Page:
Pythagoras was born in Greece in Samos. Little is known of his childhood, but he may have travelled to Egypt, Babylon and perhaps even India before he went to Croton in Southern Italy around 520 BC.

Here he established a school and sect welcoming women as well as men. The sect was secretive and it is likely that knowledge was held in common rather than seen as the exclusive prize of one man, we should therefore talk of ‘Pythagoreans’ rather than just one man Pythagoras.

The sect was certainly the first reported one to think of mathematics as an intellectual pursuit rather than a practical one to support agriculture and finance. The group believed passionately that all relations could be reduced to number relations. Their life was intimately connected to numbers, with some, such as the number 10, ascribed mystical properties. Ten, of course, is made up from the first four whole numbers, 10 = 1 + 2 + 3 + 4.

They held a view of the world which fused mathematics, music and astronomy. Pythagoras was a keen lyre player and noticed that two strings plucked simultaneously produced harmonies when the ratios of the length of strings are whole numbers - this is why the harmonic sequence is so-named. They saw a great mechanical harmony in the universe, believing the planets and sun to revolve around the earth producing a harmony known as the music of the spheres.

This idea - of the earth being the centre of the universe - was to hold until Copernicus first realised that the earth rotated about the sun; followed by Kepler and Newton who converted this observation into powerful scientific theory.

The Pythagoreans were entranced by the properties of certain numbers, especially properties that appeared to be connected with simplicity or with geometric arrangements. For example, the triangular numbers, made up of the sum of successive whole numbers:

1 | 1+2=3 | 1+2+3=6 | 1+2+3+4=10 | 1+2+3+4+5=15 |

This leads, in turn, to the Tetrahedral numbers - successive sums of Triangular numbers:

Each number had its own unique personality - masculine or feminine, perfect or incomplete, beautiful or ugly depending on its geometric configuration.

Of course today we particularly remember the Pythagoreans for the famous geometry theorem now known as Pythagoras’s theorem, This was probably known to the Babylonians 1000 years earlier but the Pythagoreans may have been the first to prove it. The theorem concerns the sides of a right-angled triangle:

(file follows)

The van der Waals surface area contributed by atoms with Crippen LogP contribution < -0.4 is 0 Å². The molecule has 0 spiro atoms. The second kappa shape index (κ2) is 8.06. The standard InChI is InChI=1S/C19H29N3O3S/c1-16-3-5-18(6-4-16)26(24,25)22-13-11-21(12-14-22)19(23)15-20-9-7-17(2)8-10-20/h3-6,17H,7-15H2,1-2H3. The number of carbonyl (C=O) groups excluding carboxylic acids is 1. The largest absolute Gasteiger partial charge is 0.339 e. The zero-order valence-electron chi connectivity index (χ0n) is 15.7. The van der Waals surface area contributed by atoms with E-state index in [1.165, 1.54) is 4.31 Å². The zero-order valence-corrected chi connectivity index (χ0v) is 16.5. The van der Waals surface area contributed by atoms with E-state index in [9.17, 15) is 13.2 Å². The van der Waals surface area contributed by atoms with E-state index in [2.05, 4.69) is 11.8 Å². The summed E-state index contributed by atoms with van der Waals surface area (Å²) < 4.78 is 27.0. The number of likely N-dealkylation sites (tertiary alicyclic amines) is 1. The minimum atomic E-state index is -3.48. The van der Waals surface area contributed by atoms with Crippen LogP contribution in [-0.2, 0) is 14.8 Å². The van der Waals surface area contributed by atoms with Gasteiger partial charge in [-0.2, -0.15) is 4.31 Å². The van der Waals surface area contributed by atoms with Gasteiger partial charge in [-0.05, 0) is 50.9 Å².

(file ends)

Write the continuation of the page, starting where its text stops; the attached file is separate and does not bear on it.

c^2 = a^2 + b^2 | |

The side opposite the right angle is called the hypotenuse. |

The simplest such triangle is the so-called ‘*3,4,5 triangle*’ because,

5^2 = 3^2 + 4^2

another is, the ‘*5,12,13 triangle*’. In fact, any triangle of the form,

c = k(m^2 + n^2), a = 2kmn and b = k(m^2 - n^2)

is a right-angled triangle. Here, *k* can be any whole number greater than 1, and *m*, *n* are whole numbers, with m>n. For example:

- the ‘
*3,4,5 triangle*’ has k=1, m=2 and n=1; - the ‘
*5,12,13 triangle*’ has k=1, m=3 and n=2;

Pythagoras’s Theorem also has a converse - which we used above - if the sum of the squares of the two shorter sides is the square of the hypotenuse, then the triangle is right-angled.

This theorem has many different proofs - here are two.

**First proof** - it has three parts:

- We start with two squares whose sides are of length
*a*and*b*, placed side by side. The total area of the two squares is just a^2+b^2. - First we draw two right angled triangles each with sides
*a*and*b*and hypotenuse*c*. (The segment common to the two squares has been removed.) Now we have two triangles and a strange looking shape. - For the last step, we rotate the triangles through 90° about their top vertices. The triangle on the right one is rotated clockwise; the one on the left is rotated anti-clockwise.The final result is a square of side
*c*and area c^2.

**Second proof** - this is a proof without words:

The Pythagoreans also showed that the sum of the angles of a triangle is equal to two right angles, and in spite of it being contrary to his theory of number relations, he may have shown the existence of irrational. It is unclear when Pythagoras died, but his sect thrived after his death and spread to a number of other Italian cities, while the work ascribed to him with its revolutionary focus on numbers and their relations has influenced human thinking ever since.